Artist: Spirit Breaker
Album: Human Nature
Humans are a truly bizarre and paradoxical species. We value little more than we value our own existences—our lives both in a social sense, like who we are and what we do, but also our lives in a more broad sense, as in, what it is to be alive. We spend our lives thinking of ways to try and make ourselves last longer and live better—to exist in a manner that one-ups the generation before us.
But for every instance of our passion and obsession with life, we find ways to squander it and take it away. We kill, destroy, annihilate and erase—not just others, but ourselves. We develop addictions to laziness and complacence; to substance and solitude, shutting ourselves away from the very things that might make us feel more alive.
Spirit Breaker, and their aptly named 2017 full-length record Human Nature, are here to change that. As passionate as it is punchy and aggressive—as powerful as it is progressive—Human Nature cuts through the layers of falsehoods and facades that surround us and detract from our lives to reveal the very essence of humanity within each and every one of us. Blending anger and bitterness with beauty and breath-taking melodies in a way that sounds as if someone put Northlane, Invent, Animate, In Hearts Wake and a little bit of the frigid, wintery Detroit air into a blender, Spirit Breaker’s Human Nature truly captures what it is to be human.
Human Nature is wholesome and organic—with the ferocity of a natural disaster, the incinerating aggression of a Californian wildfire and the frigid, crystalline beauty of an ice-covered Midwestern winter. It captures the essence of heavy-yet-catchy and creatively inclined, progressively-tinted metalcore better than many artists could even dream of—better than I can even adequately describe. It begins with the punchy and prominent percussion from Alex Mitchell. Mitchell is intense, but not intimidating; as his work in “Nairomi” shows—creating groovy, fierce foundations for moments of furious heaviness, but simultaneously knowing when to let the soaring, stellar leads take the lead and dominate the listener’s attention. Moments like that—towards the climactic and catchy tipping point of “Nairomi”–see Mitchell establishing his dynamic with guitarist Johnny Allor: a dynamic that defines much of Human Nature. Assist by bassist Aaron Lutas, Allor hits remarkable highs (see “Nairomi” and “Satellite Earth”) and soul-smothering lows (“Merciless” cashes the checks it writes with its song title here) with fluidity and power both. “Merciless” sees Allor hitting as hard as a veteran deathcore guitarist—with added beef and husk from Lutas’ lurid, low bass chugging and thudding along. Meanwhile, “Satellite Earth” is as spacious and atmospheric as its name might imply, with Allor leaving cavernous, ethereal hollows in his writing for the listener to get lost in without losing the vibe of the song itself. Meanwhile, Lutas keeps Allor anchored, ensuring that his drifting and gravity-defying fretwork doesn’t leave earth too far behind. Together, this instrumental trio combine lead-heavy, progressive metal with raunchy, ground-breaking, gut-splitting metalcore (with tints of deathcore influence) to capture a tetra-seasonal ambiance; sweltering heat to frosty, barren winter, with moments of complacent autumn and joyous spring found speckled in between.
Without casting aspersion on Spirit Breaker, instrumentally—while they are incredibly talented—they aren’t anything completely out of left field. They’re engaging enough to keep the listener coming back, but musically, they don’t reinvent the wheel (even though they definitely make it run smoother and more efficiently). Where that changes is with the stunning and thoroughly, 100% unique vocal efforts of frontman Tre Turner. Turner’s screams have a shrill, soul-piercing tone to them that defies explanation; while some might find them an acquired taste, there’s very little denying just how brilliantly Turner’s vocals complement the smooth, fluid dynamic of Human Nature‘s organic instrumentation.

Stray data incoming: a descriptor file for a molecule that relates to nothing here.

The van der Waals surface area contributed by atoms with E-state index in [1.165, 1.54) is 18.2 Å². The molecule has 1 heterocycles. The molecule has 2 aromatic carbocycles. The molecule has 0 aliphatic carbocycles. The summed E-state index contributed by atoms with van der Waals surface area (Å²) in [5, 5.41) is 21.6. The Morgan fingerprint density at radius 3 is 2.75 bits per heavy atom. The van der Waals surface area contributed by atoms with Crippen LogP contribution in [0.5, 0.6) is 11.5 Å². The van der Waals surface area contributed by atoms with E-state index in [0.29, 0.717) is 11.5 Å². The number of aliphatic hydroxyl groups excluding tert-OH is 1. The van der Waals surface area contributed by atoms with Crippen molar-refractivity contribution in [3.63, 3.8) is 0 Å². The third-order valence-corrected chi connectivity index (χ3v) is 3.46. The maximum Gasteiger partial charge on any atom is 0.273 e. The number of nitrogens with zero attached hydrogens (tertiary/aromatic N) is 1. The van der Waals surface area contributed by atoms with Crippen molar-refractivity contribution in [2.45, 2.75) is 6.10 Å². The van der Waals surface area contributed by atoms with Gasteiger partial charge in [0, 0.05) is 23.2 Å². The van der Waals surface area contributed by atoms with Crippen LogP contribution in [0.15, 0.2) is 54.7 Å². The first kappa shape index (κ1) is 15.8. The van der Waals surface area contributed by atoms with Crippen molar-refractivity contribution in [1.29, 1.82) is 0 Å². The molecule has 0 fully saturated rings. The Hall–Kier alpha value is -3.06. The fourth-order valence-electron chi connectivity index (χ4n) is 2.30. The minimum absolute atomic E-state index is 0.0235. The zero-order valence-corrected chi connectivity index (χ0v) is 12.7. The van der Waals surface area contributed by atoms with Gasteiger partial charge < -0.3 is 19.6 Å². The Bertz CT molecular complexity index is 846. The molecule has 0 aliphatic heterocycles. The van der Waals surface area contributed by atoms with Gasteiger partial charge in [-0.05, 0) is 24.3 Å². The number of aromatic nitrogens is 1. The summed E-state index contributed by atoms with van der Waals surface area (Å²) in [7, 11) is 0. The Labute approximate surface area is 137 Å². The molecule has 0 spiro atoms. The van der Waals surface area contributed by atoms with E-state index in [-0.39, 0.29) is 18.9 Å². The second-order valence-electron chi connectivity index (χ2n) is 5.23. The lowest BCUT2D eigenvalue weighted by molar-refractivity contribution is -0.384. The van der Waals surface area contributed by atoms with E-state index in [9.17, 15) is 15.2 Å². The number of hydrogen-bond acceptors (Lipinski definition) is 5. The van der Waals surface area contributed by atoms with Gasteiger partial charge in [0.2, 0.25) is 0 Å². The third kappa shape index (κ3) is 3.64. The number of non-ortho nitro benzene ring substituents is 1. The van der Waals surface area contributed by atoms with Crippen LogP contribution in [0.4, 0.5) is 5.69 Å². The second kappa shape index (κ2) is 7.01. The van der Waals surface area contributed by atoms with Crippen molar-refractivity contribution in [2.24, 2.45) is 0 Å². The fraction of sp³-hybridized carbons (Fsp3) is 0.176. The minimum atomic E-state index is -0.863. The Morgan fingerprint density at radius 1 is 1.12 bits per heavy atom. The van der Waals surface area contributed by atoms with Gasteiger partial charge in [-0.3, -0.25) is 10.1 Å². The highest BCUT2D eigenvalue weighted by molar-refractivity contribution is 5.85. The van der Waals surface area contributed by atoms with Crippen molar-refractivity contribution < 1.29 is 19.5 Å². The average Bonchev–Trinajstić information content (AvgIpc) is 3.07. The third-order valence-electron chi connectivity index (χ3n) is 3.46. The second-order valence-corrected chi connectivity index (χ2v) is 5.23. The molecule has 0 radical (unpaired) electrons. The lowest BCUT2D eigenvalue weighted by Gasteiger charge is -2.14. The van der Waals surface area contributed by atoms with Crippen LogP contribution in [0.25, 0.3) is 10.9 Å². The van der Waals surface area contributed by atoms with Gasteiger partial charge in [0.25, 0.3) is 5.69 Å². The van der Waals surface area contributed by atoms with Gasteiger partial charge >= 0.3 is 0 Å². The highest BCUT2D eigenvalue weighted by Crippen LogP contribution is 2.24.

Actually—complement might not be the word. It’s a clash that’s like a trainwreck in magnitude and in visceral, carnal captivation. Turner’s abrasive yells take the pure, floral soundscape and galactic, sprawling atmosphere of Spirit Breaker’s musicianship and adds a ferocious, desperate, thriving human element. Turner’s vocals on “Shadow Radiant” or “Merciless” rip the listener into shreds, taking whatever hints of subtlety and serenity there might be and casting it all asunder. This isn’t to say everything is intense and aggressive—leave it to “Nairomi” to pick off where the band’s previous left-field wonder “Susanoo” left off, adding in a dazzling cleanly sung chorus that will stay stuck in the listener’s head for eons. Where it might sound as if Turner’s vocals are a turn-off (abuse of violent and negative imagery might be a misstep on my end, but I can think of no other way to capture Turner’s powerful presence), they’re anything but. They take what the listener might expect and turn it upside down.
Human Nature is certainly a journey—and it is one that will take the listener to places they definitely didn’t imagine themselves going. “Nairomi” is catchy and beautiful; positively jaw-dropping in its peerless beauty. Meanwhile, “Shadow Radiant,” “Merciless,” and “Starfall” are quick, peppy and pummeling—and the album finale “Human Nature” ties everything together. Cliché as it might be, Spirit Breaker take the listener’s expectations (yawn, another progressive chug-core band with pretty leads) and break them into pieces too innumerous to count, using them to then fashion something that truly defies nature.
For Fans Of: Northlane, August Burns Red, In Hearts Wake, Invent, Animate
By: Connor Welsh